I wasn’t expecting to hear from him again—him being this famous detective and me a simple PA—but then just the next week my phone rang and it was him! He wanted to ask me to dinner and I thought, okay, maybe that big giant brain of his needed a little bit of time to think it over and he decided he liked me after all. Since he said I could name any restaurant I wanted (and he’d cover the cost), I chose my favorite one. I’m not going to lie, I’m a girl with expensive tastes, but he didn’t blink. We went. He paid. He asked if I’d accompany him back to his place, and how could I say no? I mean, you’ve seen him. Considering his reputation, though, I figured he wanted me to help him solve a crime.
But the only crime he was interested in was a crime of passion. He kissed me right in the cab, so eagerly that you might have thought I was the first woman he’d kissed in his life, yet the maneuvers of his tongue were so expert that he must have kissed a hundred women just in perfecting them. Couldn’t keep his hands off me, either. His left hand was on my breast, getting a feel for it through my shirt, and his right—he’s very ambidextrous—had just barely brushed the hem of my panties when we pulled up to Baker Street. He handed the cabbie bills, cool as anything. You’d think he didn’t have me on his mind at all, and for a moment I thought he’d soured on me, although the evidence in his trousers plainly said he hadn’t.
The moment we stepped through the door he gripped my arm and murmured in my ear, “I deduce that your favorite position is down on all fours, that you like having your hair pulled, and that I could make you come a dozen times before sunrise. If you aren’t interested in my proposition tell me ‘no’ and I’ll put you back in that cab and send you on your way. If you are, nod and I’ll show you the bedroom.”
But we didn’t even make it to the bedroom. We tripped up the stairs tangled in each other’s embrace and then he undid his trousers and I saw him—all of him—and I couldn’t wait any longer. He was perfectly glorious. I was ready, although momentarily worried he wouldn’t fit. But I shouldn’t have worried. It happened. A dozen times before sunrise. He proposed the very next morning.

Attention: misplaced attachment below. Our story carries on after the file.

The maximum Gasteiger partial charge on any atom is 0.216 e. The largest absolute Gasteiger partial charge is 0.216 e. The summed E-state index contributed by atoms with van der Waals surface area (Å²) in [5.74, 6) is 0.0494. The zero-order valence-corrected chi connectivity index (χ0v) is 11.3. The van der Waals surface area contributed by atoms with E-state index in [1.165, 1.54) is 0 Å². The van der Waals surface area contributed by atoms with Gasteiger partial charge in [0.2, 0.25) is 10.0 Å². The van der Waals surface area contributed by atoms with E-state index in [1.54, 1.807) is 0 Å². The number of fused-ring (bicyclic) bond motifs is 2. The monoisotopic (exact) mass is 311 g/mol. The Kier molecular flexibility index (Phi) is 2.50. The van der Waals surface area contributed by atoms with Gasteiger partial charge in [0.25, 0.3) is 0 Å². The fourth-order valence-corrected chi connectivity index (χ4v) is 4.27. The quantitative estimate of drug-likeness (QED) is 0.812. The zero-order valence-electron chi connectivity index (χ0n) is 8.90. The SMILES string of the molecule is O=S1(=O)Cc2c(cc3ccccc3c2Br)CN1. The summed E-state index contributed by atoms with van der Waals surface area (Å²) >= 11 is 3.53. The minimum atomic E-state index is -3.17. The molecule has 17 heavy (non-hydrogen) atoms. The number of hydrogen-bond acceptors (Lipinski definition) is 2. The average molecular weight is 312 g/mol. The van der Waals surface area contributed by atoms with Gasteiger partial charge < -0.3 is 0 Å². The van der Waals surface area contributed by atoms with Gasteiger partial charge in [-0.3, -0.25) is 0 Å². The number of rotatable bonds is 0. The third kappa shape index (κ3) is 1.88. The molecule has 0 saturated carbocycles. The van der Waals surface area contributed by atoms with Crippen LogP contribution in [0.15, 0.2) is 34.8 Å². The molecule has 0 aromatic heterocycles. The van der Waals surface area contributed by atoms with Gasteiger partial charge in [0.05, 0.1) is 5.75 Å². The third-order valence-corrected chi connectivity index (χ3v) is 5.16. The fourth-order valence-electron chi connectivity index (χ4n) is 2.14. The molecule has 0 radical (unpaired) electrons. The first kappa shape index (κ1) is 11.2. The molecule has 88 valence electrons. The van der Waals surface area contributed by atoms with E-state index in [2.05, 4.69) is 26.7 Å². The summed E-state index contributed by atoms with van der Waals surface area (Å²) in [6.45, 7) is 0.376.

After about a month of this it became clear that I couldn’t satisfy his voracious sexual appetite, and we broke it off. But I still think about him, and how lucky I was to have him, and how lucky the next girl will be, and the next, because there will be more, and there should be. Every woman deserves to be satisfied like that at least once in her life.
One of the main issues with Sherlock's third series overall, I think, will prove to be crisis inflation—the sense that conflicts need to be bigger and better and more conflict-y to have an impact. (This is a problem from which many drama/thrillers/mysteries suffer: see the third season of Homeland.)
For comparison purposes, let’s look at the central “mysteries” of series 1’s episodes vs. series 3’s episodes:
It’s been remarked that “His Last Vow” was the return to the traditional Sherlock format, but I’d actually argue that the mystery at the center of “The Sign of Three” is the most traditionally Sherlock-ian: murder on a small-ish scale in which our heroes get entangled for a bit on a personal level. The main difference is that Sherlock’s working with mystery from both ends—something that, we know from ASiB, he hates doing.